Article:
The music industry was in crisis just a few years ago. Sales were cut in half from their peak as single downloads, YouTube and piracy made the CD album go virtually extinct. But music has found its white knight: streaming.
Last year, recorded music revenues in the United States went up by 13% to $11.1 billion — the highest level since 2006. That persuaded Warner Music Group and Universal Music Group, two of the biggest music companies that represent stars like Bruno Mars and Taylor Swift, to announce plans to go public.
The Music streaming boom
In 1999, the music industry was at its peak, bringing in more than $14.5 billion in domestic revenue. Most of that was thanks to CDs, which accounted for roughly 89% of that number, according to the Recording Industry Association of America.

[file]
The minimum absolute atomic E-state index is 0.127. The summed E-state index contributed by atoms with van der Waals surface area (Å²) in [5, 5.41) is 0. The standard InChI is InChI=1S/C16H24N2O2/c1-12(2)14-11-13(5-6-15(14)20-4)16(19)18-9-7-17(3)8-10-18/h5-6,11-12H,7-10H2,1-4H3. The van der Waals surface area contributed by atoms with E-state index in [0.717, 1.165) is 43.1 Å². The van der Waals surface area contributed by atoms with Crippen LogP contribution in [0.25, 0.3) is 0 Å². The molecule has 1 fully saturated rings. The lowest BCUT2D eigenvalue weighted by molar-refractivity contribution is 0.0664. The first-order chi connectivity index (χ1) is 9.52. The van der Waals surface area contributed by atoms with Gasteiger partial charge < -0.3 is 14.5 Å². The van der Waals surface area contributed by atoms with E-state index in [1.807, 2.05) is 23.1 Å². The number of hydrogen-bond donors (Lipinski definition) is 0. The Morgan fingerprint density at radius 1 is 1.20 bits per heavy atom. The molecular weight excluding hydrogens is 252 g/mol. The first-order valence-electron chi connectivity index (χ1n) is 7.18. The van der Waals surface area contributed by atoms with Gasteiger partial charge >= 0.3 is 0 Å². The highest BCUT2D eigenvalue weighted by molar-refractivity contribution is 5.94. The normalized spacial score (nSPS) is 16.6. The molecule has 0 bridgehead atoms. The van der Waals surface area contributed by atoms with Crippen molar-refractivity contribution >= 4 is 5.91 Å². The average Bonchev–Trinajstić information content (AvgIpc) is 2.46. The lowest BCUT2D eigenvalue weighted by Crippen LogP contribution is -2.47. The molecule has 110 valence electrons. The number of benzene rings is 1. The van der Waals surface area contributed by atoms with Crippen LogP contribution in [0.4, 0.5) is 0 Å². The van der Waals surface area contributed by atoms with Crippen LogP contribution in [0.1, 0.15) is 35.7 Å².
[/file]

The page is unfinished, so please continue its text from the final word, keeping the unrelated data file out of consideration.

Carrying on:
At the industry's low point in 2014, the music sales only brought in $6.7 billion domestically. Music downloads via iTunes and others had been growing for a decade, but that wasn't nearly enough to make up the ground loss by the erosion of consumers buying physical media.
After years of declines, the music industry began to rebound around 2016 thanks in large part to music streaming.
Music streaming — which includes paid streaming, ad-supported streaming and streaming radio — represented about 5% of the music industry's revenues in the US in 2009. In 2019, that number had grown to roughly 80%, according to the RIAA.
And music streaming services don't appear to be slowing down anytime soon.
I believe we will always enjoy the streaming services, cause we all do not want to see music disappear, our biggest entertainment of all time and we all get great joy out of streaming services like spotify.by Andre Loubser
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